Hi. I'd like to spend a few minutes talking about an exercise called the bird dog.
The bird dog is something that's used frequently in the gym setting, but it's also used frequently here in the physical therapy setting. It's a great exercise for mutual strengthening of the spine. Mutual strengthening is often something needed towards the end of a rehab stay in a physical therapy setting. It's a good strengthening exercise. It also puts the spine in what we call a mutual position, which is great for a balance of forces on the tissue.
So I'd like you to come on up to all fours. This is called quadruped and just want to realign. Just put your hands a little more on your knees. Your shoulders there. Perfect. The key here is to try to force a neutral position through here so you want to roll that down a little and hold that. And now you just kind of pretend there's a glass of water on your back and at the same time you're going to extend your opposite arm and leg. So I want you to do that for me. And you're just going to hold.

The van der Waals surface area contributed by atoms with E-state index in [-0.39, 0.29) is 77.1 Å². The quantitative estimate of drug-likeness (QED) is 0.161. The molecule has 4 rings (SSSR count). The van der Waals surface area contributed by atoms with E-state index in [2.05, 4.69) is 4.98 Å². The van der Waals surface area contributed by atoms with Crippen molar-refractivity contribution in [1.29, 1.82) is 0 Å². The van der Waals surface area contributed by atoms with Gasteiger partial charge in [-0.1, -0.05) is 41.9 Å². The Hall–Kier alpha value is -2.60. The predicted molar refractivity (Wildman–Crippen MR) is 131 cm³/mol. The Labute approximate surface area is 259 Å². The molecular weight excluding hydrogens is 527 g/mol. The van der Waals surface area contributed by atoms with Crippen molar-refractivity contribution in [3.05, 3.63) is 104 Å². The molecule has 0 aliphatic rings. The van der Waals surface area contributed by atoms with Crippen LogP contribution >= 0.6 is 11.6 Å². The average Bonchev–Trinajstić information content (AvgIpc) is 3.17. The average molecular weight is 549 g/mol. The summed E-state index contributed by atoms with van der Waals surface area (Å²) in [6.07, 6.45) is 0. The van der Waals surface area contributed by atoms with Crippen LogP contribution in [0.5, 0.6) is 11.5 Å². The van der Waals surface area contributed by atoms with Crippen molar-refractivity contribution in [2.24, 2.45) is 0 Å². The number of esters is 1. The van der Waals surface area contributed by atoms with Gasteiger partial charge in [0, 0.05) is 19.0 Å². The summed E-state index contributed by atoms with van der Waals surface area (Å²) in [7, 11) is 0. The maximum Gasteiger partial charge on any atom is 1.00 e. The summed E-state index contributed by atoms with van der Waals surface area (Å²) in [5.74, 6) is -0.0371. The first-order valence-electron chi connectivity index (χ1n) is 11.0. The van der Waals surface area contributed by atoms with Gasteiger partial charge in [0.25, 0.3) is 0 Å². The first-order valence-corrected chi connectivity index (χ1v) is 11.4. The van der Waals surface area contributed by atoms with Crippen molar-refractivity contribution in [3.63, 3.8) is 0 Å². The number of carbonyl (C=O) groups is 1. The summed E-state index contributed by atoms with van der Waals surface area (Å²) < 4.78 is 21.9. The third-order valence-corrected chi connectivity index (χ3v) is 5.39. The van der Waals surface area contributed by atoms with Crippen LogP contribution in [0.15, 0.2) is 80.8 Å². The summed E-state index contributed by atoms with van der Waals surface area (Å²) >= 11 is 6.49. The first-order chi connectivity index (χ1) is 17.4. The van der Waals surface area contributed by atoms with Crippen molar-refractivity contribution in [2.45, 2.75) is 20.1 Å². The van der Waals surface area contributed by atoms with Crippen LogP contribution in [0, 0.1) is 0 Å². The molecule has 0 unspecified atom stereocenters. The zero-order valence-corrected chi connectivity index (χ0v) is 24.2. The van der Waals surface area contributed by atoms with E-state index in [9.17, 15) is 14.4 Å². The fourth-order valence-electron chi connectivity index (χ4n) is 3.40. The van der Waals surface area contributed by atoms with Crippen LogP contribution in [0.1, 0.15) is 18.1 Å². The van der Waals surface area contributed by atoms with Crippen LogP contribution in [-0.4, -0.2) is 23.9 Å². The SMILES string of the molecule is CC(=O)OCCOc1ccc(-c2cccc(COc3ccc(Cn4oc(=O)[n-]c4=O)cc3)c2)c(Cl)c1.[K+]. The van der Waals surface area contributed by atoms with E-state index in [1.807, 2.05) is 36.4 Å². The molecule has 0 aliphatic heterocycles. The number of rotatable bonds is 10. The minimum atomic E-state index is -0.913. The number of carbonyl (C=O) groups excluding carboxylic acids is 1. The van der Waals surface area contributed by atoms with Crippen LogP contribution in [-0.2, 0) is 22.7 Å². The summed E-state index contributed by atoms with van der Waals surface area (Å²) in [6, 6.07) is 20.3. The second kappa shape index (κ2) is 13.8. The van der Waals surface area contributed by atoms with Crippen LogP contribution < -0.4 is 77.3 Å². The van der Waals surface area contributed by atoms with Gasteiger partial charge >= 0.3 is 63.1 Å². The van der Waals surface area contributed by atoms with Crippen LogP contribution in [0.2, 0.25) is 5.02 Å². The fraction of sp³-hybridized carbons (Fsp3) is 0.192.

By doing this exercise, she's working exclusively on some core muscles in the center here as well as the back. But also getting a lot of work for her gluts and her scapular muscles as well. Switch. Come back the other way. The key that I find with these exercise when it's done right is to make sure that the knee's fully, fully extending and not bending at all. When the knee's extended, it allows the patient to use their hip and their back more as opposed to their hamstring muscle. So come on down and switch again.
I like using this exercise a lot sort of after I do some things facing down on the table, such as a swimming exercise, because the patient does have to go from a flex position to an extended position. A little more challenging than just being extended the whole time. Last one. I often teach this for patients to do as sort of repetitions in nature. Also sustaining the load. You can hold it for 30 seconds to a minute as a goal or you can just do repetitions, like 30 repetitions or so.